Gold wrote: ↑
Mon Jun 03, 2019 12:29 pm
JR. wrote: ↑
Mon Jun 03, 2019 12:13 pm
What makes you think DARPA is not working on this (at least alternate fuels like biofuels)..?
I keep waiting for solar cells and batteries to get better/more efficient..(game changing improvements have been right around the corner for decades
). They get incrementally better but volumes are driven by government incentives and central planning... China is heavily invested in dominating the solar market and eventually the EV.
I think DARPA is working on these things. It's not the tip of the spear for a concerted effort the USA to be technological leader like in computer science.
Space force seems more pressing, while cyber security remains high on the list. China has already demonstrated capability to shoot down satellites out of orbit.
Drama surrounding chinese company Huawei seems appropriate. Cheap 5G gear may be a trojan horse to gain visibility into all that data flowing in future western 5G networks.
I think it's a crisis that China and Germany are leaving us in the dust.
? Germany is not as strong as they were before they decommissioned their nuclear power plants, and Angela Merkel invited 1M migrants into the country. Instead of cheap labor to help keep the factories humming she got civil problems from the culture clash, and new low popularity with her voters. That open door slammed shut pretty fast. The EU is getting moved around by negative interest rates from EU central bankers, and BREXIT uncertainty.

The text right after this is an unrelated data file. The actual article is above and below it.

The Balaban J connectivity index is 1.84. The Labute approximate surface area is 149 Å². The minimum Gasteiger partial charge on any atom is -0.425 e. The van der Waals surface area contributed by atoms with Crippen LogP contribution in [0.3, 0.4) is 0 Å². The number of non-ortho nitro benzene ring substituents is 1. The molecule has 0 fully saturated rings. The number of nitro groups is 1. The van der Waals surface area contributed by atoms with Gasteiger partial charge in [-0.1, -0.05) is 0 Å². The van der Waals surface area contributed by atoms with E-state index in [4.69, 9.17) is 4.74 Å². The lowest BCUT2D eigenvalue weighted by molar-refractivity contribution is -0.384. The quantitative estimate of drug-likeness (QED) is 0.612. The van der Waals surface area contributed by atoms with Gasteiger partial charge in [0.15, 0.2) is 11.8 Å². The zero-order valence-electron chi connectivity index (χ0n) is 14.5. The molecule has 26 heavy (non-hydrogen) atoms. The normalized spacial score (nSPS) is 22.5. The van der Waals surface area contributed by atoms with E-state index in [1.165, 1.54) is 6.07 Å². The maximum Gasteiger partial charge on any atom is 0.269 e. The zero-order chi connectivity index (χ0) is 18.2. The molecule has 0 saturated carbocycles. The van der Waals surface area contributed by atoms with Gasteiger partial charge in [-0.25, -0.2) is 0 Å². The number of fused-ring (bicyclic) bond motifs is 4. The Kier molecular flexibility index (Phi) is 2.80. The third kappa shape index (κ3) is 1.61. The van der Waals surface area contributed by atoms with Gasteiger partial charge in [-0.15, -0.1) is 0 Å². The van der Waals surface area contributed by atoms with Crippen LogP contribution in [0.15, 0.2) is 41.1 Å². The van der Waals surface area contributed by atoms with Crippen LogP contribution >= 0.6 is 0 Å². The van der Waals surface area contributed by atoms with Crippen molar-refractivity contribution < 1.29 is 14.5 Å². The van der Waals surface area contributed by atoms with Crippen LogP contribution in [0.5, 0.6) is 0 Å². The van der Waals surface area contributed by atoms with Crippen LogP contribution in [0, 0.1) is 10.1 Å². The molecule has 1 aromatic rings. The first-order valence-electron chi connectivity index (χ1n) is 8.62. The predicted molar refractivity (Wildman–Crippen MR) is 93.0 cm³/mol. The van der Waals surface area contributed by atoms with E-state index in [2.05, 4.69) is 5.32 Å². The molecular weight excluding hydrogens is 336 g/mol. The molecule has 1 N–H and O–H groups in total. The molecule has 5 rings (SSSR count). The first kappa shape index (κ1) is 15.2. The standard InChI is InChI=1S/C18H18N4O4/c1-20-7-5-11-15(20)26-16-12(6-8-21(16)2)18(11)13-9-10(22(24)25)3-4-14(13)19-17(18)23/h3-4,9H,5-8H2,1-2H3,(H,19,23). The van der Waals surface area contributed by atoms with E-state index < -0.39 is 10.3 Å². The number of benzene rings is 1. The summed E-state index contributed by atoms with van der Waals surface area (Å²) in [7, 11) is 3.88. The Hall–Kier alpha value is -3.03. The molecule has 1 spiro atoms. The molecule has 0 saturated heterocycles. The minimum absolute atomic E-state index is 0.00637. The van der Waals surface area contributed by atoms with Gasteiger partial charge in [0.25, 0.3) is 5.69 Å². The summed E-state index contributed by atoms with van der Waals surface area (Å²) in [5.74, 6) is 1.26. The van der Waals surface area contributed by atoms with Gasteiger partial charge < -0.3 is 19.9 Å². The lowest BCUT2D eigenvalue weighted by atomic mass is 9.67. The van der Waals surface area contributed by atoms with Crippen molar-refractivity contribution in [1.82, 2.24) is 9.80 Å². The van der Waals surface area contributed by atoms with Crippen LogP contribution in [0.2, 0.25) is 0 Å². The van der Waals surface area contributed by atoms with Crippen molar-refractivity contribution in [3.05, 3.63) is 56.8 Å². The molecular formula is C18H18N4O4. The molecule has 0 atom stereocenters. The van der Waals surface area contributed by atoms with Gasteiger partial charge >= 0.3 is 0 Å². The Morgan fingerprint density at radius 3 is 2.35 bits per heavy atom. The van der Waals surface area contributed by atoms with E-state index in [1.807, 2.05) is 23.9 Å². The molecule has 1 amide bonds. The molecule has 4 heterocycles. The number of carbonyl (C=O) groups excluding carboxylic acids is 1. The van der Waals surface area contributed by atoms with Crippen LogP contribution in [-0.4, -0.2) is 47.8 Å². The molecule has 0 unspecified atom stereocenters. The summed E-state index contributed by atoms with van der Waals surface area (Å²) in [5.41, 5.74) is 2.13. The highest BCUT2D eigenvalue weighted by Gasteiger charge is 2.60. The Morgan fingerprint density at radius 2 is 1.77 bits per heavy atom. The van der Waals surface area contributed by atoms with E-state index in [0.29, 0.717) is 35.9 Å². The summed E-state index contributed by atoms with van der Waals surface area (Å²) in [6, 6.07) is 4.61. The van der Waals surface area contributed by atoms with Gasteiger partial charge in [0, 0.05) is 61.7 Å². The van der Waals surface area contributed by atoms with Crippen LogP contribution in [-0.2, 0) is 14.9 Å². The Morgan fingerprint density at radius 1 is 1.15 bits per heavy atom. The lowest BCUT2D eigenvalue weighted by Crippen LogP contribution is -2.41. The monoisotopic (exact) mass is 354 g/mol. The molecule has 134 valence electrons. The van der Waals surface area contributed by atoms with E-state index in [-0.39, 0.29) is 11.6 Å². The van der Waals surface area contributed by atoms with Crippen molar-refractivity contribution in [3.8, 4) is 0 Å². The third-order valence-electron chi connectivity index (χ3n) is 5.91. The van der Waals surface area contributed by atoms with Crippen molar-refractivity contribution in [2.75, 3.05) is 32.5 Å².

China's success at central planning still stands to be seen. Their accounting is pretty opaque so hard to trust. They like to subsidize key technologies to drive competitors out of the world market (like solar panel makers). A few years back they did that for rare earth metals market, now they threaten withholding RE as pressure point for trade negotiations.
Japan figured out how to make EV technologies less dependent on rare earths, and we can reopen our closed processing plants again if it becomes economic again. (Rare earth processing is dirty and generally undesirable).
A large portion of home energy needs could be met with current solar technology in the US. Maybe not everywhere but in a lot of places. There could be a mandate that some percentage of home energy must come from solar. Then investment in solar would drive the building industry.
The government thumb is already on that scale but it still does not change the underlying economics. As I speculated recently the useful life of solar panels is 25 years and we've been putting them up a lot longer than that (albeit in modest numbers), with no effective recycling plan in sight. This will become more pressing in time.
The green new deal is a feel good concept (wish list), not a viable plan.